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Paddington, our Oldie of the Year 2022. By Gyles Brandreth

Blog | By Gyles Brandreth | Nov 23, 2022

The Oldie of the Year Awards 2022: Harry Mount, editor of the Oldie; Jeremy Paxman; Karen Jankel, daughter of Michael Bond, Paddington's creator; Paddington; Jane Goodall; Sian Phillips; the Duke of Kent; Gyles Brandreth

By royal appointment, this is Paddington’s year.

We had the judges’ lunch to choose our Oldies of the Year in late September, just a week after the funeral of Queen Elizabeth II. Even before we had chosen our starters, we had agreed that this would be a year when a salute to someone associated with Her Majesty might be appropriate.

One of us (me) suggested honouring all the Queen’s living ladies-in-waiting with a group award. But, according to our unwritten rules, we don’t do group awards. (A TOOTY is not the George Cross; it’s more the OM.) Someone else suggested honouring Terry Pendry, the late Queen’s groom, but, looking him up, we found that he is only 72, which feels a bit young for an Oldie award. Eventually, unanimously, we settled on Paddington Bear as our Oldie of the Year.

For most people, the highlight of the Queen’s Platinum Jubilee celebrations in June was Paddington at Buckingham Palace. In the film, our ursine hero offers the sovereign one of his trademark marmalade sandwiches, but the Queen reveals she doesn’t need it because she already has her own, hidden in her handbag.

We loved the moment because we loved the Queen (and she played her part so well: truly, neither Olivia Colman nor Imelda Staunton could have done it better) and we love Paddington. He may have come from darkest Peru, but he is now an undisputed National Treasure.

Paddington made his first appearance in a children’s book by Michael Bond, A Bear Called Paddington, originally published in October 1958. Twenty more books by Bond quickly followed and the bespectacled bear – with his hat and duffel coat, his battered suitcase, his endearing courtesy, and his equally endearing ability to get into all sorts of scrapes while trying so hard ‘to get things right’ – found his way into the hearts of children and parents across the globe. Paddington books have been translated into 30 languages and have sold more than 30 million copies worldwide.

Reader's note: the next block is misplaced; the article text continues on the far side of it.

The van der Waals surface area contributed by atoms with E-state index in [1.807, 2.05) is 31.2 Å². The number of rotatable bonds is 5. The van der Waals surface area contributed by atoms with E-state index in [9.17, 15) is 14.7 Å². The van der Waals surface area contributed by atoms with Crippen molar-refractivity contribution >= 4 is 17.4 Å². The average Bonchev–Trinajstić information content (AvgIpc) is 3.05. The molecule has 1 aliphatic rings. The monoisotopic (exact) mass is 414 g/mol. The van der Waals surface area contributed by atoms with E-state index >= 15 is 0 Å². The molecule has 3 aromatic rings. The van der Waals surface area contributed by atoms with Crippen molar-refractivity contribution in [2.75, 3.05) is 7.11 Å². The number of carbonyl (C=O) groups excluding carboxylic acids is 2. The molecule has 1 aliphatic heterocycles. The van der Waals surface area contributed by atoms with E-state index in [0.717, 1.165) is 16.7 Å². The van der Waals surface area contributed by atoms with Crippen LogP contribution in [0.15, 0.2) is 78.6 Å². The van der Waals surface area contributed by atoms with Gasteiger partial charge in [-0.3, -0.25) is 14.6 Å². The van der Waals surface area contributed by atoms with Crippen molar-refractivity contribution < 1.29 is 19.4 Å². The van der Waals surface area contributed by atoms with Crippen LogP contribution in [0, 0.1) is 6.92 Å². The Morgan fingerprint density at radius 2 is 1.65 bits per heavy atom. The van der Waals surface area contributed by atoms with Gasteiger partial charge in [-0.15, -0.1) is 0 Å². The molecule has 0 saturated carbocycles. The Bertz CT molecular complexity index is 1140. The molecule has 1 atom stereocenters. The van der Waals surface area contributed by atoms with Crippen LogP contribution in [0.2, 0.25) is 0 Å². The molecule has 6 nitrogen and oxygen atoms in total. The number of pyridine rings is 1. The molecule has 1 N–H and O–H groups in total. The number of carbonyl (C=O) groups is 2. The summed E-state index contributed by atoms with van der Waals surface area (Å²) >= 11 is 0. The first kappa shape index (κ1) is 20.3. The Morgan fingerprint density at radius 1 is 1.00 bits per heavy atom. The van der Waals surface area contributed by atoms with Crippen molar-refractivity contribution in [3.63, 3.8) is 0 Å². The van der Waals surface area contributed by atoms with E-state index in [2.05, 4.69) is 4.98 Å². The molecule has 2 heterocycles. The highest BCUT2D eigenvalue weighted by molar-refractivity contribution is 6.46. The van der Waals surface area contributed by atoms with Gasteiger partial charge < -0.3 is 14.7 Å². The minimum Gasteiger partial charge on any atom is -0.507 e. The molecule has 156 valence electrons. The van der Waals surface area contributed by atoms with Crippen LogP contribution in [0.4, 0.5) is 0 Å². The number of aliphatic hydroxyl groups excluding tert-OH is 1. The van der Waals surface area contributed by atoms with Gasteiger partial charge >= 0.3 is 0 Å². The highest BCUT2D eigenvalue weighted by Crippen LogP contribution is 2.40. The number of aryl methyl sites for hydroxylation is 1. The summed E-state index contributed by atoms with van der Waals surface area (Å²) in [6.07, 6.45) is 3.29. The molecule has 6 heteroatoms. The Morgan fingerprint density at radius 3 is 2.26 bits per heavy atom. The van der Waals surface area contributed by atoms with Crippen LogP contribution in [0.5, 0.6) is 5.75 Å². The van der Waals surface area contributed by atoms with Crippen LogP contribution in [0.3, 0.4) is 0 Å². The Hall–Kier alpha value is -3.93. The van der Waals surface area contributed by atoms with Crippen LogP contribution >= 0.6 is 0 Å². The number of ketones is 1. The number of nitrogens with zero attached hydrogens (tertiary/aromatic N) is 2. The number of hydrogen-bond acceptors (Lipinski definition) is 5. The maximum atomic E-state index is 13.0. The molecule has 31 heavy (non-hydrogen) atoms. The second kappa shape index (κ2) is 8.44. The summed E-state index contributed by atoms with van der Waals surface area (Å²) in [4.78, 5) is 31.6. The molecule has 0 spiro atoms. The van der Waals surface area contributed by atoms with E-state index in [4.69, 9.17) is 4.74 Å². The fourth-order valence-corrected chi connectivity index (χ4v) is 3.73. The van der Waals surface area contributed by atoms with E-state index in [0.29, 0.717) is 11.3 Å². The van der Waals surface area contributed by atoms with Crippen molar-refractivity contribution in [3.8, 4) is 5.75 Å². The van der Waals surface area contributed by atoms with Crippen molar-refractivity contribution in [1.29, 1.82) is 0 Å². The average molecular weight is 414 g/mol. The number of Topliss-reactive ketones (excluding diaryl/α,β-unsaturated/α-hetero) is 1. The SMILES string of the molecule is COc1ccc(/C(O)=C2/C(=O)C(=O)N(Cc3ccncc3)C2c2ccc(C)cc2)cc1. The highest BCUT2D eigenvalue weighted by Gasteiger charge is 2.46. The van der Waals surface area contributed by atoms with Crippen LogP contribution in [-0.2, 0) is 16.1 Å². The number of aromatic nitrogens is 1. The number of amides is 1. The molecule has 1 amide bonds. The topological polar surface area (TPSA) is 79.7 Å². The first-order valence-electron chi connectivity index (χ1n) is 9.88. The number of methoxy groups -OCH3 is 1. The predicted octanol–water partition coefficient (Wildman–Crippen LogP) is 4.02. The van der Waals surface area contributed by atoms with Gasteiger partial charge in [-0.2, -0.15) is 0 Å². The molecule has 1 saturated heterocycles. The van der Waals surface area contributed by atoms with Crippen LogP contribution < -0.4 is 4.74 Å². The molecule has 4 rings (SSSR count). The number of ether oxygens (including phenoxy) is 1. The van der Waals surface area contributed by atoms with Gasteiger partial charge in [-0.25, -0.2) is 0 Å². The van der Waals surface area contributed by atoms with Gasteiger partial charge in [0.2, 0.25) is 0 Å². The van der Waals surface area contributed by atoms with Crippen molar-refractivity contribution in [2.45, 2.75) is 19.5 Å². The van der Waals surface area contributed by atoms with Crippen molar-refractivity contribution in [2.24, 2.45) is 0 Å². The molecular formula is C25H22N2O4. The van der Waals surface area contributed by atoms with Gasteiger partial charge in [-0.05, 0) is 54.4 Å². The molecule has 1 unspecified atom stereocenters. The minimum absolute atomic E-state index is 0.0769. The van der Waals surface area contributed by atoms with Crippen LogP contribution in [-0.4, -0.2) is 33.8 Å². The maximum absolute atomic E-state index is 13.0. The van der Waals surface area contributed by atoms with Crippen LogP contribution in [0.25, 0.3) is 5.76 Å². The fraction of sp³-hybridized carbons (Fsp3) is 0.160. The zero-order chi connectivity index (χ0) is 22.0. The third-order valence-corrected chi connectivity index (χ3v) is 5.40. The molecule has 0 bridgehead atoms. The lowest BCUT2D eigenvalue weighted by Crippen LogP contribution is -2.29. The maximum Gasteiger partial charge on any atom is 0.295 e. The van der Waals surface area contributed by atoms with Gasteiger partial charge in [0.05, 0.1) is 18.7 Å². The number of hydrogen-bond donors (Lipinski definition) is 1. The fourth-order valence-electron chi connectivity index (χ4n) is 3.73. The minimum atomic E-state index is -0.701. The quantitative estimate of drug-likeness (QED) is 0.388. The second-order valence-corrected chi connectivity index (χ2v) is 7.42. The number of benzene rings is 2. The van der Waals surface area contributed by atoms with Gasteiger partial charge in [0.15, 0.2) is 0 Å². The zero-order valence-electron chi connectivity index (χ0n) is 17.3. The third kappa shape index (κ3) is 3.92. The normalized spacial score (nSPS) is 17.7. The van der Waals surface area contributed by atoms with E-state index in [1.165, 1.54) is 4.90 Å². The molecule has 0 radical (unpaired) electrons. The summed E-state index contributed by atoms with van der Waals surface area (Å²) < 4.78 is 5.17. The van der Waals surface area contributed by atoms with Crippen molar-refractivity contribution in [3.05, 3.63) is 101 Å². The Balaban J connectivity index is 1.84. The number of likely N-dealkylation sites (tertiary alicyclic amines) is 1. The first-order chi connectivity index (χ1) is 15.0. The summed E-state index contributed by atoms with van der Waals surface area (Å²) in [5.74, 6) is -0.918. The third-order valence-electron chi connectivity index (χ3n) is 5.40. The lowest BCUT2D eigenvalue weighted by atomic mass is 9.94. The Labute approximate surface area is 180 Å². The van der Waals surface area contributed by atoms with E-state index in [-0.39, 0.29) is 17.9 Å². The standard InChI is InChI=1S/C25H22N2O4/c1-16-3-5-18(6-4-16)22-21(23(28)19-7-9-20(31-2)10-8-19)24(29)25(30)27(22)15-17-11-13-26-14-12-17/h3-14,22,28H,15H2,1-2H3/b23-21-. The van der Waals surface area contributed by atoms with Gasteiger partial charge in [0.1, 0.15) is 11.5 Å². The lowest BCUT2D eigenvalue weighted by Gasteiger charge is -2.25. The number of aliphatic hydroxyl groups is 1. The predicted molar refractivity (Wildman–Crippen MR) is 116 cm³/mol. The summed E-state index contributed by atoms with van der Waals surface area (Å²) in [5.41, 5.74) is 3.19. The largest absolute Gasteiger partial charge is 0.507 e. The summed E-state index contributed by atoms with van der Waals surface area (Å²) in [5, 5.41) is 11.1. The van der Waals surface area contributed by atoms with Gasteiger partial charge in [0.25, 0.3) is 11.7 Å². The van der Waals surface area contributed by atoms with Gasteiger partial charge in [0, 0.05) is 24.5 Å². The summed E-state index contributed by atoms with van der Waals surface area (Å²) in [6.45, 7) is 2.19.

The first Paddington toy was created in 1972 by Gabrielle Designs, a family business run by Shirley and Eddie Clarkson, who gave their prototype bear as a Christmas present that year to their children, Joanna and Jeremy Clarkson. (Yes, that Jeremy Clarkson.) It was Shirley Clarkson who made Wellington boots a standard part of Paddington’s wardrobe. She needed boots on the bear to help him stand upright.

I first met Mrs Clarkson in the 1980s when my wife and I opened our Teddy Bear Museum in Stratford-upon-Avon. I first met Michael Bond in the 1970s when he was making the Paddington television series in which the bear was a six-inch high articulated figure whose limbs were painstakingly adjusted between each frame in the filming to enable him to move. Michael Bond wrote the words and Michael Hordern delivered them. And when they finished theseries in 1980, Bond generously gave me the little Paddington and props from the sets – his bed, his armchair, his kitchen stove – which you can still see if you visit the Teddy Bear Museum, now located at Newby Hall, near Ripon in North Yorkshire.

‘Things are always happening to me,’ says Paddington in one of Michael Bond’s first books about him, ‘I’m that sort of bear.’

In 1994, the British Channel Tunnel team chose Paddington as the first item to pass to their French counterparts when the two sides of the tunnel were linked. In 2014 and 2017, Paddington and its even better sequel, Paddington 2, were international cinematic hits. For the first film, Colin Firth was cast to voice the bear, but according to Bond’s family (who were given a say in the matter), Firth didn’t sound quite right. So Ben Whishaw was brought in and is now, without doubt, the accepted voice of Paddington.

The Queen was born in the same year as Michael Bond - 1926. Sir David Attenborough OM was born in that year, too. For the service of thanksgiving at St Paul’s Cathedral to mark the Queen’s ninetieth birthday, Michael Bond wrote a short piece celebrating their shared vintage and Sir David read it to the congregation.

1926 was also the year when Winnie the Pooh made his first appearance in print. The Queen was fond of Pooh as well as Paddington. (She also, she once told me, had a soft spot for Rupert Bear, but that’s a tale for another day.) Today, we are saluting Paddington, a right royal bear for all seasons and our undoubted Oldie of the Year.

PS. Michael Bond found the original Paddington in a shop near Paddington Station on Christmas Eve in 1956, but he meets our TOOTY age requirement because Paddington, like the Queen (who had her actual birthday on 21 April followed by an official one in June), has two birthdays every year, one on 25 June and the second on 25 December, which makes him twice the age you think he is.